New research shows that eating chocolate may help lower the risk of having a stroke.
Study author Sarah Sahib, with McMaster University in Ontario, Canada, and her colleagues analyzed three separate studies, two of which showed a link between the consumption of chocolate and a decreased risk of stroke.
In the first study, researchers found that nearly 45,000 people who ate one serving of chocolate per week were 22 percent less likely to have a stroke compared to people who did not eat any sweets. Meanwhile, a second study found that more than 1,000 respondents who consumed 50 grams of chocolate each week were 46 percent less likely to die following a stroke than those who eat no chocolate.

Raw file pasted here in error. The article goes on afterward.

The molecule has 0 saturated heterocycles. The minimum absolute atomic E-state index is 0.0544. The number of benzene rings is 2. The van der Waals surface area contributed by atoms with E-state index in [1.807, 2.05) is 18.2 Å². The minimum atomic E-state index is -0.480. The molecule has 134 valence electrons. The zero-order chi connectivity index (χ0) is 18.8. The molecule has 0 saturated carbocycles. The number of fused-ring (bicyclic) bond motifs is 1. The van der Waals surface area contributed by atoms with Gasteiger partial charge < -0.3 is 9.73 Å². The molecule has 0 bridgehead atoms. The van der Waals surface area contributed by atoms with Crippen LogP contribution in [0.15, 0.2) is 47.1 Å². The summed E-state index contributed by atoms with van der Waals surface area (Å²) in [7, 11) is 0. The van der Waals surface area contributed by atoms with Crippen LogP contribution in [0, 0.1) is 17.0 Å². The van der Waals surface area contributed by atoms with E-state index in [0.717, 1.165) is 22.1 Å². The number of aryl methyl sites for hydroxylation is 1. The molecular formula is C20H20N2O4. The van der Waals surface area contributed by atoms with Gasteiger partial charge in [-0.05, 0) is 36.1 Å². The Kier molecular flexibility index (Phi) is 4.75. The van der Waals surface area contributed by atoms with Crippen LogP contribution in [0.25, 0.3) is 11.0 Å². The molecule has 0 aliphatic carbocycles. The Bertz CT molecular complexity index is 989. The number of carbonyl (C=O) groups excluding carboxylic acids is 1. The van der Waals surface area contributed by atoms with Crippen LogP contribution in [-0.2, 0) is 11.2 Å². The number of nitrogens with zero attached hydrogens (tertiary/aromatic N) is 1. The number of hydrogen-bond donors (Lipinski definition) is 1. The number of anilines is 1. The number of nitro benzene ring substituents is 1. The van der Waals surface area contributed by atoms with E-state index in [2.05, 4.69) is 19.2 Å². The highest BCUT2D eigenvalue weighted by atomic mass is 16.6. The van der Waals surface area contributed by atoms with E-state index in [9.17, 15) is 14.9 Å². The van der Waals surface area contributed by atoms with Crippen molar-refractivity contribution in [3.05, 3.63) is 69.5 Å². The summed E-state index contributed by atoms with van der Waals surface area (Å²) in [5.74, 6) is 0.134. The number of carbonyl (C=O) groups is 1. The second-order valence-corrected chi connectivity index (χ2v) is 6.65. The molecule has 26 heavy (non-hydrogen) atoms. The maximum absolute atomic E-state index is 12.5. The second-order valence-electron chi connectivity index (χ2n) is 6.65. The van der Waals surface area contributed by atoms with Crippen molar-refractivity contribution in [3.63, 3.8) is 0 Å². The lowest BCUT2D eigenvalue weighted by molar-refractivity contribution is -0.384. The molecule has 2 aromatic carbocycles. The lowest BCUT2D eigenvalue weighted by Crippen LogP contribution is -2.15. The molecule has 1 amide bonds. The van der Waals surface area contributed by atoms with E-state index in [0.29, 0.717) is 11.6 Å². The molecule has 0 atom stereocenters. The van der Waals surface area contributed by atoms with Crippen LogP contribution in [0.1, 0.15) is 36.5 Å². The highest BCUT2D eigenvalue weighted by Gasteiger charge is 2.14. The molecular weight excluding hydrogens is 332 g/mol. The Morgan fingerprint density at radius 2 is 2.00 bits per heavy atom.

"More research is needed to determine whether chocolate truly lowers stroke risk, or whether healthier people are simply more likely to eat chocolate than others," concluded Sahib.
She added that chocolate is rich in antioxidants called flavonoids, which may have a beneficial effect against stroke.
The third study that was analyzed found no link between chocolate and the risk of stroke or death.